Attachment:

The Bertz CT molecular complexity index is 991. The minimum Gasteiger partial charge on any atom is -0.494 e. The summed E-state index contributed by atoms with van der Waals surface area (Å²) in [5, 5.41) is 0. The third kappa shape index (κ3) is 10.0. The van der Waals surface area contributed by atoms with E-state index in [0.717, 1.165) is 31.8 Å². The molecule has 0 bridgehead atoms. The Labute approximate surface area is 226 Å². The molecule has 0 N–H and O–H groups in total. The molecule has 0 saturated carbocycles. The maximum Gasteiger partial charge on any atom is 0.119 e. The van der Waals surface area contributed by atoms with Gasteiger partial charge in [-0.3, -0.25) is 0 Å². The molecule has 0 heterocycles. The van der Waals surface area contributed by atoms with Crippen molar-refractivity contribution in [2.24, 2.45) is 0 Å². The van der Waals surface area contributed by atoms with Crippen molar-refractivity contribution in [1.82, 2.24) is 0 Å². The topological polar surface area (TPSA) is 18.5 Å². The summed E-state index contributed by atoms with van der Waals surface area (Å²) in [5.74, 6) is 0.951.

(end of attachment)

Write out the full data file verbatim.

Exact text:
The Bertz CT molecular complexity index is 991. The minimum Gasteiger partial charge on any atom is -0.494 e. The summed E-state index contributed by atoms with van der Waals surface area (Å²) in [5, 5.41) is 0. The third kappa shape index (κ3) is 10.0. The van der Waals surface area contributed by atoms with E-state index in [0.717, 1.165) is 31.8 Å². The molecule has 0 bridgehead atoms. The Labute approximate surface area is 226 Å². The molecule has 0 N–H and O–H groups in total. The molecule has 0 saturated carbocycles. The maximum Gasteiger partial charge on any atom is 0.119 e. The van der Waals surface area contributed by atoms with Gasteiger partial charge in [-0.3, -0.25) is 0 Å². The molecule has 0 heterocycles. The van der Waals surface area contributed by atoms with Crippen molar-refractivity contribution in [2.24, 2.45) is 0 Å². The van der Waals surface area contributed by atoms with Crippen molar-refractivity contribution in [1.82, 2.24) is 0 Å². The topological polar surface area (TPSA) is 18.5 Å². The summed E-state index contributed by atoms with van der Waals surface area (Å²) in [5.74, 6) is 0.951.